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Notice

Action Affecting Export Privileges; Orion Air, S.L.; Syrian Pearl Airlines

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Start Preamble

In the Matter of:

Orion Air, S.L., Canada Real de Merinas, 7 Edificio 5, 3'A, Eissenhower Business Center, 28042 Madrid, Spain;

Ad. de las Cortes Valencianas no 37, Esc.A Puerta 45 46015 Valencia, Spain;

Syrian Pearl Airlines, Damascus International Airport, Damascus, Syria; Respondents.

Order Renewing Order Temporarily Denying Export Privileges

Pursuant to Section 766.24 of the Export Administration Regulations, 15 CFR Parts 730-774 (2009) (“EAR” or the “Regulations”), I hereby grant the request of the Bureau of Industry and Security (“BIS”) to renew for 180 days the Order Temporarily Denying the Export Privileges of Respondents Orion Air, S.L. and Syrian Pearl Airlines (collectively, “Respondents”), as I find that renewal of the temporary denial order (“TDO” or the “ORDER”) is necessary in the public interest to prevent an imminent violation of the EAR.

I. Procedural History

On May 7, 2009, I signed an Order Temporarily Denying the Export Privileges of the Respondents for 180 days on the grounds that its issuance was necessary in the public interest to prevent an imminent violation of the Regulations. Pursuant to Section 766.24(a), the TDO was issued ex parte and was effective upon issuance. Copies of the TDO were sent to each Respondent in accordance with Section 766.5 of the Regulations and the Order was published in the Federal Register on May 26, 2009.[1] The TDO would expire on November 3, 2009, unless renewed in accordance with Section 766.24 of the Regulations.

On October 13, 2009, BIS, through its Office of Export Enforcement (“OEE”), filed a written request for renewal of the TDO against the Respondents for 180 days and served a copy of its request on the Respondents in accordance with Section 766.5 of the Regulations. No opposition to renewal of the TDO has been received from either Orion Air or Syrian Pearl Airlines.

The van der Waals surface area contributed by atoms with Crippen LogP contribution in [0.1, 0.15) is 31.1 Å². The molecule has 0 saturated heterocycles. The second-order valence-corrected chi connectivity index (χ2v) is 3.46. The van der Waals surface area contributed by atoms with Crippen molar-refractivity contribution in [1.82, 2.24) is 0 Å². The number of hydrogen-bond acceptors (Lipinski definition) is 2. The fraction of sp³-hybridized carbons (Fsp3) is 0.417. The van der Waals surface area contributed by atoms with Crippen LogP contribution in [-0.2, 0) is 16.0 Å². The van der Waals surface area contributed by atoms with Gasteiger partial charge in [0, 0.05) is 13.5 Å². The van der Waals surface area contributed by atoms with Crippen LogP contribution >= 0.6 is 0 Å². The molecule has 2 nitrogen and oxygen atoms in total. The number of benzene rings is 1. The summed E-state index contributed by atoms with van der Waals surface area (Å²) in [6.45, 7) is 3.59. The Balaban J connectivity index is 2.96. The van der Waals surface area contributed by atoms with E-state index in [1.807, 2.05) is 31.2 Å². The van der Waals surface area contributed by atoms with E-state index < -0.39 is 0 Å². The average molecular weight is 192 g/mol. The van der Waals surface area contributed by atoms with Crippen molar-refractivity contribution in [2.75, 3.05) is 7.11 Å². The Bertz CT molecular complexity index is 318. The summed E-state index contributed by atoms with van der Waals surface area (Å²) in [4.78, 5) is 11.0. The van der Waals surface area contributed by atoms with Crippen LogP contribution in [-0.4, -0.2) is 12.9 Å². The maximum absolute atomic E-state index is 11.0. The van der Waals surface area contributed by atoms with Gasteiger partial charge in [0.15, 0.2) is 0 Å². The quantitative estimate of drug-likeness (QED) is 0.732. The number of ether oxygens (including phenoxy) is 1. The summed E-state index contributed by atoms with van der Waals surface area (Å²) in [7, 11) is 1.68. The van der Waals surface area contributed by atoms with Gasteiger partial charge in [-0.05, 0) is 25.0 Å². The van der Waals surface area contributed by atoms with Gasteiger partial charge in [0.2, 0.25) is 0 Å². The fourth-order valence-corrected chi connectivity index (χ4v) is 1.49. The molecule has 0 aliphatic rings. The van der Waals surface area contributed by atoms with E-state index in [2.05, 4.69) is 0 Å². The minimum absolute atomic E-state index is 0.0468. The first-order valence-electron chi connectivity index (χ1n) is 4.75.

II. Discussion

A. Legal Standard

Pursuant to section 766.24(d)(3) of the EAR, the sole issue to be considered in determining whether to continue a TDO is whether the TDO should be renewed to prevent an imminent violation of the EAR as the term “imminent” violation is defined in Section 766.24. “A violation may be `imminent' either in time or in degree of likelihood.” 15 CFR 766.24(b)(3). BIS may show “either that a violation is about to occur, or that the general circumstances of the matter under investigation or case under criminal or administrative charges demonstrate a likelihood of future violations.” Id. As to the likelihood of future violations, BIS may show that “the violation under investigation or charges is significant, deliberate, covert and/or likely to occur again, rather than technical and negligent[.]” Id. A “lack of information establishing the precise time a violation may occur does not preclude a finding that a violation is imminent, so long as there is sufficient reason to believe the likelihood of a violation.” Id.

B. Findings

As part of its initial TDO request, BIS presented evidence that on or about May 1, 2009, Orion Air re-exported a BAE 146-300 aircraft (tail number EC-JVO), an item subject to the Regulations because the aircraft contains greater than a 10 percent de minimis of U.S.-origin content, to Syria and specifically to Syrian Pearl Airways without the U.S. Government authorization required by General Order No. 2 of Supplement 1 to Part 736 of the EAR. This re-export took place after Orion Air had been directly informed of the export licensing requirements by the U.S. Government, and thus had actual as well as constructive notice of those licensing requirements, and occurred despite assurances made by Orion Air that it would put the transaction on hold based on the U.S. Government's concerns. BIS has also produced evidence that the re-exported aircraft bears the livery, colors and logos of Syrian Pearl Airlines, a national of Syria, a Country Group E:1 destination. The aircraft currently remains in Syria under the control of Syrian Pearl Airways and is flight capable. These facts, in addition to Orion's conscious disregard of U.S. Government warnings, heighten the concerns of further violations in connection with this aircraft should the TDO not be renewed.

Additionally, BIS argued that future violations of the EAR remain imminent based on previous statements by Orion Air to the U.S. Government that Orion Air had planned to re-export an additional BAE 146-300 aircraft, currently located in the United Kingdom, to Syria and specifically to Syrian Pearl Airlines. Evidence indicates that the issuance of the original TDO prevented this unlicensed reexport to Syria, and to date neither Orion nor Syrian Pearl has presented BIS with evidence of an alternative disposition of the second aircraft that is in compliance with the Regulations. Therefore, absent renewal of the TDO, there remains a risk that this aircraft would be reexported contrary to U.S. export control laws.